KUWAIT: Kuwait gave Lebanon’s envoy 48 hours to leave the country yesterday, a day after Saudi Arabia made a similar move over a minister’s comments about its war in Yemen. The diplomatic row, which has also seen Bahrain expel Lebanon’s envoy, has dealt another blow to Lebanon, already in the midst of crippling political and economic crises. Lebanon had been counting on financial assistance from the Gulf to rescue its economy. The dispute was sparked by the broadcast last week of an interview in which Lebanon’s Information Minister George Kordahi criticized the Saudi-led military intervention in Yemen.
“Kuwait… asks the Lebanese envoy to leave country in 48 hours,” Kuwait’s foreign ministry said yesterday in a brief statement carried by state news agency KUNA. The statement added that Kuwait’s top diplomat to Beirut was also being recalled for consultations. Kuwait’s foreign ministry said the expulsion and recall was based on the “failure” of the Lebanese government to “address the unacceptable and reprehensible statements against the sisterly Kingdom of Saudi Arabia and the rest” of the Gulf Cooperation Council countries.
The GCC is a six-member regional body that includes Saudi Arabia, Kuwait, the United Arab Emirates, Bahrain, Oman and Qatar. Kuwait’s decision was also based on “the failure of the government of the Lebanese Republic to take the necessary measures to deter the continuous and increasing smuggling operations of the scourge of drugs to Kuwait and the rest of the GCC,” the ministry said, adding the move will not affect Lebanese residents in Kuwait.
In his remarks – recorded in August but aired on Monday – Kordahi called the seven-year war in the Arabian Peninsula country “futile” and said it was “time for it to end”. Kordahi said Yemen’s Houthi rebels were “defending themselves… against an external aggression”. The Houthis are backed by Saudi Arabia’s regional rival Iran, which also wields significant influence in Lebanon, due to its strong backing of the powerful Shiite movement Hezbollah.
Lebanon is in the grip of an economic and financial crisis seen by the World Bank as one of the world’s worst since the 1850s. The United Arab Emirates meanwhile has summoned Lebanon’s ambassador over Kordahi’s comments. It also recalled its diplomats and prohibited its citizens from traveling to Lebanon.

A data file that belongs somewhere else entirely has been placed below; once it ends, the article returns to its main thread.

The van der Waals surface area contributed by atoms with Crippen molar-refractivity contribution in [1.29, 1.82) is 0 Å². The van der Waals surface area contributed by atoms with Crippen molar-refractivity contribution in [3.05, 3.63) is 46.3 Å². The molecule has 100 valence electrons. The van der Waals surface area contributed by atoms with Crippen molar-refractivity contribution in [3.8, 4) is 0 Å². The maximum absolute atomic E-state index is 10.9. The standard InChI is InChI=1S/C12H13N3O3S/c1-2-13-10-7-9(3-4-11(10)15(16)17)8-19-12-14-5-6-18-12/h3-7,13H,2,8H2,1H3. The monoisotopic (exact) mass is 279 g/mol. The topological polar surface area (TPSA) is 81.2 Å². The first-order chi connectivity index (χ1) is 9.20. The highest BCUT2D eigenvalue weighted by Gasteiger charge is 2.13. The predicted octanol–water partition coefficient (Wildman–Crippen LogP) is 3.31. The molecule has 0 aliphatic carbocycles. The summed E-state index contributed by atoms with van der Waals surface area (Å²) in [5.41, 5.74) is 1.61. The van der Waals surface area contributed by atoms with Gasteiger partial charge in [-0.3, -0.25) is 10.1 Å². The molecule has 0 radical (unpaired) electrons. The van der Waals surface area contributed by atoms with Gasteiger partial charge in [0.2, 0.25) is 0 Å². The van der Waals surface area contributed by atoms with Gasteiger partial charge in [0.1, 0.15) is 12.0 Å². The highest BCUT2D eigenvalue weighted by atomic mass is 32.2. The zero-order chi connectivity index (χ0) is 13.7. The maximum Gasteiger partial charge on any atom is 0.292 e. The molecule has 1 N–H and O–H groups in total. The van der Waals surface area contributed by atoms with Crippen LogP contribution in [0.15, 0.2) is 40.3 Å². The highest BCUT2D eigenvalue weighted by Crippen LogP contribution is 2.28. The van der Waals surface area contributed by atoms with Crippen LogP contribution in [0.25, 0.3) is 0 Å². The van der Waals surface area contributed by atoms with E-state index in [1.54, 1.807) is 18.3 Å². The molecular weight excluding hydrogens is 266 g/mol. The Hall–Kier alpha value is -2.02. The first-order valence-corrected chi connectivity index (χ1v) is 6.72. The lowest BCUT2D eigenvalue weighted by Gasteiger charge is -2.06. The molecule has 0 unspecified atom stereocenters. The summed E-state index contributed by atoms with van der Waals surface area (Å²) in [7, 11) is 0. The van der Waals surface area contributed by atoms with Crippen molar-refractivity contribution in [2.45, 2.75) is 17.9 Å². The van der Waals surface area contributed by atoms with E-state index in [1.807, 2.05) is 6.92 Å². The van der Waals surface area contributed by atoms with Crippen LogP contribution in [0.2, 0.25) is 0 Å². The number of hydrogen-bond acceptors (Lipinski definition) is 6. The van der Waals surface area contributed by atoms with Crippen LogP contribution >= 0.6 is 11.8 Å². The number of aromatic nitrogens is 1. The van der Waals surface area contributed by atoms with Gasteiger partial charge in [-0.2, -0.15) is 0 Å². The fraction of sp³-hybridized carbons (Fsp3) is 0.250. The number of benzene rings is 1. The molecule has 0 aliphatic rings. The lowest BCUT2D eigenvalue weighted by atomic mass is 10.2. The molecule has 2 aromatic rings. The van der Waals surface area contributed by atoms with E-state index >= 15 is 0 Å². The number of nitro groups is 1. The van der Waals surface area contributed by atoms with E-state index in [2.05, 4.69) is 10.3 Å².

Kuwait’s comments on drug smuggling echo Riyadh’s line, which extended to Saudi Arabia on Friday imposing a suspension on all imports from Lebanon. Saudi Arabia announced in June that it had confiscated thousands of Captagon pills hidden in a shipment of fruit from Lebanon. Captagon, a drug popular among fighters in war zones, usually blends amphetamines, caffeine and other substances in pill form.
Lebanon’s Prime Minister Najib Mikati reacted quickly, saying he “regretted” the Saudi move. “We are deeply sorry for the kingdom’s decision and hope that it will reconsider. As for us, we will continue to work to solve what needs to be solved,” he said. Saudi Arabia, which wields strong influence over many Gulf states, has stepped back from its former ally Lebanon in recent years, angered by the influence of Hezbollah.
On Tuesday, the Lebanese government said that Kordahi’s statements were “rejected and did not reflect the position of the government”, adding that the interview in question took place before Kordahi was appointed to the cabinet in September. Kordahi, a well-known television presenter, told local reporters on Wednesday that the interview in question took place on Aug 5 and was his “personal opinion”. “I did not wrong anyone. I did not attack anyone. Why should I apologize?” he said. “I stated my position with love as a human who feels Arab suffering.”
His words have sparked calls for him to resign or be sacked. “Enough of catastrophes. Sack this minister who will destroy our relations with the Arab Gulf before it is too late,” Lebanon’s Druze leader Walid Jumblatt said on Twitter. But Suleiman Franjieh, who heads Lebanon’s Marada Movement and endorsed Kordahi’s nomination as minister, sprang to his defense yesterday.
He did not nominate him “to offer him as a sacrifice to anyone”, he said. “Kordahi’s remarks reflected his opinion… he has proposed to me that he offer his resignation… but I refused because he did not make any mistake,” Franjieh added. In May, Lebanon’s foreign minister Charbel Wehbe stepped down and was swiftly replaced after comments he made irked Saudi Arabia. – Agencies